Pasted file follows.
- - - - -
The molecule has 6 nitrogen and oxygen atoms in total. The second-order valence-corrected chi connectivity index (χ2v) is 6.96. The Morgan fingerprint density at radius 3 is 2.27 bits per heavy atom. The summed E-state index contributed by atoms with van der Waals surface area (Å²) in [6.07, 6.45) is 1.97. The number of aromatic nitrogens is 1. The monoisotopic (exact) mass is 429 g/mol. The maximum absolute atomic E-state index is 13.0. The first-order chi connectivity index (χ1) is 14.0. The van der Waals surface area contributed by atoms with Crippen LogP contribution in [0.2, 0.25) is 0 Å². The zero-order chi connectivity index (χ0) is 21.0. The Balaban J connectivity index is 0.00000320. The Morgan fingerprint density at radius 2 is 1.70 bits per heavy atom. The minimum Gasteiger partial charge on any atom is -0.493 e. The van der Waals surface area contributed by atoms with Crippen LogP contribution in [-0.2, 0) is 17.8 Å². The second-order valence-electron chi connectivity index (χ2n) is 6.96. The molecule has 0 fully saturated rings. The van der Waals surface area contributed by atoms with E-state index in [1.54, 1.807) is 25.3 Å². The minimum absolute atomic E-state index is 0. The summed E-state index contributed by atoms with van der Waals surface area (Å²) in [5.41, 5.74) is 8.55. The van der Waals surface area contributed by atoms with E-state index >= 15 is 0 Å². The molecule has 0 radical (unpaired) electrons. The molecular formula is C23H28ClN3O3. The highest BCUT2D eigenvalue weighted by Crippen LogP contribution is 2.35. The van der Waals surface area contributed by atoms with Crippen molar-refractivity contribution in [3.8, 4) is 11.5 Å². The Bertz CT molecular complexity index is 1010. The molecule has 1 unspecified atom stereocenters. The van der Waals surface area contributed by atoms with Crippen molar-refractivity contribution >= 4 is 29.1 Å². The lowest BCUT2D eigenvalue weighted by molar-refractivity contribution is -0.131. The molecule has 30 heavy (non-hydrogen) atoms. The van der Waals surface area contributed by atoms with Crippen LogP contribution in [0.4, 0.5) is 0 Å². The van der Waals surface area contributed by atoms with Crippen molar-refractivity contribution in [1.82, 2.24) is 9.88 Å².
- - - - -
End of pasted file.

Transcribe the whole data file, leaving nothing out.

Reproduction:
The molecule has 6 nitrogen and oxygen atoms in total. The second-order valence-corrected chi connectivity index (χ2v) is 6.96. The Morgan fingerprint density at radius 3 is 2.27 bits per heavy atom. The summed E-state index contributed by atoms with van der Waals surface area (Å²) in [6.07, 6.45) is 1.97. The number of aromatic nitrogens is 1. The monoisotopic (exact) mass is 429 g/mol. The maximum absolute atomic E-state index is 13.0. The first-order chi connectivity index (χ1) is 14.0. The van der Waals surface area contributed by atoms with Crippen LogP contribution in [0.2, 0.25) is 0 Å². The zero-order chi connectivity index (χ0) is 21.0. The Balaban J connectivity index is 0.00000320. The Morgan fingerprint density at radius 2 is 1.70 bits per heavy atom. The minimum Gasteiger partial charge on any atom is -0.493 e. The van der Waals surface area contributed by atoms with Crippen LogP contribution in [-0.2, 0) is 17.8 Å². The second-order valence-electron chi connectivity index (χ2n) is 6.96. The molecule has 0 fully saturated rings. The van der Waals surface area contributed by atoms with E-state index in [1.54, 1.807) is 25.3 Å². The minimum absolute atomic E-state index is 0. The summed E-state index contributed by atoms with van der Waals surface area (Å²) in [5.41, 5.74) is 8.55. The van der Waals surface area contributed by atoms with E-state index >= 15 is 0 Å². The molecule has 0 radical (unpaired) electrons. The molecular formula is C23H28ClN3O3. The highest BCUT2D eigenvalue weighted by Crippen LogP contribution is 2.35. The van der Waals surface area contributed by atoms with Crippen molar-refractivity contribution in [3.8, 4) is 11.5 Å². The Bertz CT molecular complexity index is 1010. The molecule has 1 unspecified atom stereocenters. The van der Waals surface area contributed by atoms with Crippen molar-refractivity contribution >= 4 is 29.1 Å². The lowest BCUT2D eigenvalue weighted by molar-refractivity contribution is -0.131. The molecule has 30 heavy (non-hydrogen) atoms. The van der Waals surface area contributed by atoms with Crippen LogP contribution in [0.4, 0.5) is 0 Å². The van der Waals surface area contributed by atoms with Crippen molar-refractivity contribution in [1.82, 2.24) is 9.88 Å².